IT IS pretty much foremost among those confounding modern dilemmas. Do you, when feeling shaky and feverish, head into the office anyway?
For some the answer, accompanied by an abject sniffle, is yes. Times are hard. If you don’t show up your boss might start to think you are a malingerer (if she hasn’t contemplated those suspicions already). Your colleagues may make sympathetic noises to your face when you return, spluttering and slumping in your office chair, but you know they will harbour bitterness in their hearts if they are forced to pick up the slack left by your absence if you choose to sweat out your virus at home.
So you soldier on, surrounded by blister packs of drugs, rheumy eyes bulging at the screen in front of you while you try to ignore that maddening itch somewhere deep behind them.
This is despite medical advice that it is better for you – and your colleagues, and the boss – to keep yourself and your nasty germ-infested, sneeze-diffused particulates at home.
I bring it up because, as I write, I am shivering underneath my blankie with a lemsip close to hand. The flat is strewn with crumpled tissues, and I am prone to being overwhelmed by a strong desire to snooze. The sandpaper-like feeling in my throat has moved upwards and taken a new form, not unlike hardening cement, behind my eyes and nasal passages. Only now is it creeping down into my lungs ready to be broken up by hacking cough fits. And that is just the tip of the gory detail iceberg.
I know it’s going around. I can tell, because a few people I know have mentioned having symptoms on Facebook and Twitter. It used to be the case that you might casually discuss your or your significant other’s recent illness, only to have your correspondent shake their head sympathetically and tell you that their uncle had the same thing last week.
But now we are getting even more impressive at tracking the emergence of cold and flu outbreaks. The search engine Google is able to track searches for terms like “flu remedy” or “cold symptoms” particularly across the US. What they have discovered is this provides a real time, super local method of tracking where viral outbreaks are about to occur. Where the Global Influenza Surveillance and Response System run by the World Health Organisation relies on data sent on confirmed, laboratory-tested results sent to a worldwide array of National Influenza Centres, now it is possible to track minor outbreaks as soon as there is a tickle in the throat of enough people to start a spike in search terms.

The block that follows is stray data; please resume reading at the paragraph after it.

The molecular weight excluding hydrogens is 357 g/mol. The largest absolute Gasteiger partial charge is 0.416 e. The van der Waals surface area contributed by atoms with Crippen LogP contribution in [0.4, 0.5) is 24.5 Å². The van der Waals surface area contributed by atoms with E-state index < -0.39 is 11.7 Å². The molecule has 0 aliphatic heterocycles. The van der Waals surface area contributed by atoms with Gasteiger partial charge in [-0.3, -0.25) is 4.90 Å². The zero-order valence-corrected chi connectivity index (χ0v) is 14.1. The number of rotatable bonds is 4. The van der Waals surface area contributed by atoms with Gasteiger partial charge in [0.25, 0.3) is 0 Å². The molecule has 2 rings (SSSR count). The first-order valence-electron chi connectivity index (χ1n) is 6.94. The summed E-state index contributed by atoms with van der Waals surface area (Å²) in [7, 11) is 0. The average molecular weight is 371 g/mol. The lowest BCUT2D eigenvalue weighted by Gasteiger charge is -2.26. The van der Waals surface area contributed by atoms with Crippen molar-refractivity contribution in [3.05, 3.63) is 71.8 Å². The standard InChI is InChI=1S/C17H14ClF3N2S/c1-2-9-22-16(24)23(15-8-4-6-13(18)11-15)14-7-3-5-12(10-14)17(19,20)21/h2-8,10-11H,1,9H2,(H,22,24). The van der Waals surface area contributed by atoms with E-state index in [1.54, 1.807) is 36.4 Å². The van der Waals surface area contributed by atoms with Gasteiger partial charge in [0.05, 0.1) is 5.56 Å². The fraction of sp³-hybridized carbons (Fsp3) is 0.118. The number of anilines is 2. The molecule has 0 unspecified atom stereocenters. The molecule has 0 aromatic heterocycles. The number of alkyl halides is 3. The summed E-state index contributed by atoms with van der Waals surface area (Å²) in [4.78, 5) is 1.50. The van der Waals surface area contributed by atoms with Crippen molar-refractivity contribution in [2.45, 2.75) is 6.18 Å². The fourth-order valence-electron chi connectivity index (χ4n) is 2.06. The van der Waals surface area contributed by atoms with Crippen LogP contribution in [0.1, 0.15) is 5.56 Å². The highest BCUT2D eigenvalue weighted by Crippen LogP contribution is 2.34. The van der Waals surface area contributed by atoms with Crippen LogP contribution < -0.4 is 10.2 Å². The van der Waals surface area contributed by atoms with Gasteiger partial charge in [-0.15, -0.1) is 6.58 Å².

Not that this is much value to the average sufferer. Unless the NHS can use such information to start loading up soup trucks in advance it won’t make much difference to those of us slumped on the couch watching Trisha Goddard. Although it will come in handy for when the much feared “big one” happens – you know, like the vast influenza pandemic of 1918 that killed between 50 and 100 million people and another for which epidemiologists tell us we are long overdue. Remember the swine flu of 2008-9? That was a pandemic, which is what you call it when health boffins shake their heads sympathetically and tell us that no matter where you go in the world, everyone including their uncle has it. In the latest example, though, panic outstripped its actual death rate, which means the next big one could still be on the way.
Luckily this isn’t the season for pandemics. It is probably just a passing fever. So I have been resting, drinking lots of liquids. Time tested remedies. But the one I have always hated is the one dictated by the saying: “Feed a cold, starve a fever”.
For most people this means that in addition to hot, blackberry flavoured analgesic drinks, you should go ahead and indulge in any range of comfort foods you can stuff down your gullet, as long as you don’t suffocate due to the fact you can’t breath through your nose at the same time. Except I recall one babysitter I had who misinterpreted the saying. She thought, because I had a fever, it should be starved and I shouldn’t be allowed to have lunch. So I watched, whimpering meekly on the sofa as her daughter tucked into an after-school snack of macaroni and cheese.
That’s why I stayed home. My colleagues have been saved from catching what I have. I’ve been able to eat macaroni pies to my heart’s content. In fact I almost feel better enough to come back to work.